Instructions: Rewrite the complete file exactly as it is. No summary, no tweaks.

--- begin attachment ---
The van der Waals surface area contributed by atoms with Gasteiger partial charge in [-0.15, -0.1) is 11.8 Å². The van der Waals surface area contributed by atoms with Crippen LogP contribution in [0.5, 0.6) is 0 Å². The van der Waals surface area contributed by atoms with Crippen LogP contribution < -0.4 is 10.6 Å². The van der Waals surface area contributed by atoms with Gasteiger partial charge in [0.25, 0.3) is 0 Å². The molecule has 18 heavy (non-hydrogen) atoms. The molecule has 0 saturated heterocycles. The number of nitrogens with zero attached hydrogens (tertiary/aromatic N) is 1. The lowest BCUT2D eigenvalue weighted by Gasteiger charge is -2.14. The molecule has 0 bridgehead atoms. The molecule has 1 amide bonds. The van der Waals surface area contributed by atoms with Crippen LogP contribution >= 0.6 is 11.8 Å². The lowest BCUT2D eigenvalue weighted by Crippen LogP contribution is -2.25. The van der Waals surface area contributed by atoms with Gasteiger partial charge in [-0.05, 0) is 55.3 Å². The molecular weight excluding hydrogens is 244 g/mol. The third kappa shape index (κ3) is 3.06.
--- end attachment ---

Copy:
The van der Waals surface area contributed by atoms with Gasteiger partial charge in [-0.15, -0.1) is 11.8 Å². The van der Waals surface area contributed by atoms with Crippen LogP contribution in [0.5, 0.6) is 0 Å². The van der Waals surface area contributed by atoms with Crippen LogP contribution < -0.4 is 10.6 Å². The van der Waals surface area contributed by atoms with Gasteiger partial charge in [0.25, 0.3) is 0 Å². The molecule has 18 heavy (non-hydrogen) atoms. The molecule has 0 saturated heterocycles. The number of nitrogens with zero attached hydrogens (tertiary/aromatic N) is 1. The lowest BCUT2D eigenvalue weighted by Gasteiger charge is -2.14. The molecule has 0 bridgehead atoms. The molecule has 1 amide bonds. The van der Waals surface area contributed by atoms with Crippen LogP contribution >= 0.6 is 11.8 Å². The lowest BCUT2D eigenvalue weighted by Crippen LogP contribution is -2.25. The van der Waals surface area contributed by atoms with Gasteiger partial charge in [-0.05, 0) is 55.3 Å². The molecular weight excluding hydrogens is 244 g/mol. The third kappa shape index (κ3) is 3.06.